It is clear that there are still unmet needs for people with CFTR-RD as gaps in our knowledge remain. Further research is required to better understand key issues, such as the evolution of CFSPID to CFTR-RD (or CF), the effectiveness of ‘CF’ therapies in treating CFTR-RD and genetic counselling/reproductive risk assessment. The role of specific patient registries (separate from CF registries) needs strong consideration as this would facilitate data collection and progress our knowledge of the natural history of CFTR-RD and how it might be modified by treatments. The final article in the series addresses these important issues. By producing these articles, we hope to enhance the ability and confidence of healthcare professionals in reaching the diagnosis of CFTR-RD and, ultimately, optimise the outcomes for people with this challenging condition.

      CRediT authorship contribution statement

      C Castellani: Conceptualization, Investigation, Writing – original draft, Writing – review & editing, Supervision, Project administration. K De Boeck: Conceptualization, Investigation, Writing – original draft, Writing – review & editing. E De Wachter: Conceptualization, Investigation, Writing – original draft, Writing – review & editing. I Sermet-Gaudelus: Conceptualization, Investigation, Writing – original draft, Writing – review & editing. NJ Simmonds: Conceptualization, Investigation, Writing – original draft, Writing – review & editing. KW Southern: Conceptualization, Methodology, Investigation, Writing – original draft, Writing – review & editing.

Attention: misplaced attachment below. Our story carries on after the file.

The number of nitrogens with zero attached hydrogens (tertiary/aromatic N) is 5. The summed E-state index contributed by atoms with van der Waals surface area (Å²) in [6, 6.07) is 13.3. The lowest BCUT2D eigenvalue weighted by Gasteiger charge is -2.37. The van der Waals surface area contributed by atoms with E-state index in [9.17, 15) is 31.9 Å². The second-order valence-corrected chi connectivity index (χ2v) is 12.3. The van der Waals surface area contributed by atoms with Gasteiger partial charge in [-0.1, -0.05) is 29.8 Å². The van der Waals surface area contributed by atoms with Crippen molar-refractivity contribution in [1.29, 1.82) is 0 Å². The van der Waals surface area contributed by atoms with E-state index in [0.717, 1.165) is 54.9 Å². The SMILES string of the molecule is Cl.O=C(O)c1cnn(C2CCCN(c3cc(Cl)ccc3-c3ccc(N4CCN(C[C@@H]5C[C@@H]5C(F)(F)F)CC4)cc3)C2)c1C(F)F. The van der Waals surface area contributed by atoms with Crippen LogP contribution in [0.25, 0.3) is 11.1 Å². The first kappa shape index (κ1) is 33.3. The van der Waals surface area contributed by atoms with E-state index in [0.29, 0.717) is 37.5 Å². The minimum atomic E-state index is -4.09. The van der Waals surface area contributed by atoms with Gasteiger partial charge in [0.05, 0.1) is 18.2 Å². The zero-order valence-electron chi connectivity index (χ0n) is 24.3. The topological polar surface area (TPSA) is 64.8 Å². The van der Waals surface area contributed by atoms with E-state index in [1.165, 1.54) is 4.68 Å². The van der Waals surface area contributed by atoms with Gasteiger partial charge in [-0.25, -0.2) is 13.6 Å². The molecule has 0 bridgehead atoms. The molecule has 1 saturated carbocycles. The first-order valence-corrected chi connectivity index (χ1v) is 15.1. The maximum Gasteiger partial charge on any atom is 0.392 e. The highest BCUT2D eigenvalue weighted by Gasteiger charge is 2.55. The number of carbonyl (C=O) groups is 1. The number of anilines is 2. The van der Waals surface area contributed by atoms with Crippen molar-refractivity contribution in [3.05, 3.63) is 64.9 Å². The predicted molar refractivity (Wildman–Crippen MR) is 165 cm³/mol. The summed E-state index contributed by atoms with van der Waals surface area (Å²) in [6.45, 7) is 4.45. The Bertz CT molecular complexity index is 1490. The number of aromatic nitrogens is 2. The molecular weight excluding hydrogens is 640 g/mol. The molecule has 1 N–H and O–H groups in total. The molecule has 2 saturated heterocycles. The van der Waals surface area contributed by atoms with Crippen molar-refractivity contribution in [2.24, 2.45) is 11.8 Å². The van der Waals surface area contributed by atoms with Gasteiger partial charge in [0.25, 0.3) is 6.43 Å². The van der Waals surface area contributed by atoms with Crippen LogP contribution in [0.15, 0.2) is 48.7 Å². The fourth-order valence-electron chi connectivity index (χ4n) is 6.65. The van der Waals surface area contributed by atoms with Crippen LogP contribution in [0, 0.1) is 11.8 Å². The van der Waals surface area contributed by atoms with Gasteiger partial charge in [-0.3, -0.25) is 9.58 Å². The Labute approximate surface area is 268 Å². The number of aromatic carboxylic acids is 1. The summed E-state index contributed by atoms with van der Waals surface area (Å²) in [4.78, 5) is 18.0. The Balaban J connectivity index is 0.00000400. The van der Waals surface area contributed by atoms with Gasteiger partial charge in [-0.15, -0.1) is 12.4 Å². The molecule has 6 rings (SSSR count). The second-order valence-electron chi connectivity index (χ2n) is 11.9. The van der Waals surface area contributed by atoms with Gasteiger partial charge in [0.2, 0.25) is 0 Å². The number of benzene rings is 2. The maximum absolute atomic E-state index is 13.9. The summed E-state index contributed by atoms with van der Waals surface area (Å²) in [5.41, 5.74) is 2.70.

Declaration of Competing Interest

      Carlo Castellani reports payments of honoraria for presentations from Vertex Pharmaceuticals and Chiesi and participation to Advisory Boards of Vertex Pharmaceuticals. Mylan, Actelion and Chiesi. Kris De Boeck reports consulting fees from Vertex Pharmaceuticals, Arcturus, Splisense, Translate Bio and Chiesi and honoraria for lectures from Vertex Pharmaceuticals. Elke De Wachter reports that her Institution received fundings from Vertex for her participation in an Advisory Board and for a presentation. Isabelle Sermet-Gaudelus reports funding for academic research from Vertex Therapeutics and participation to Scientific Boards of Vertex Therapeutics and Eliox; support for attending conferences by Vertex Therapeutics. Nicholas Simmonds reports payment of honoraria for lectures from Vertex, Chiesi, Gilead and Teva; participation to Advisory Boards of Vertex, Chiesi, Gilead and Menarini. Kevin Southern reports no competing interests

      Acknowledgements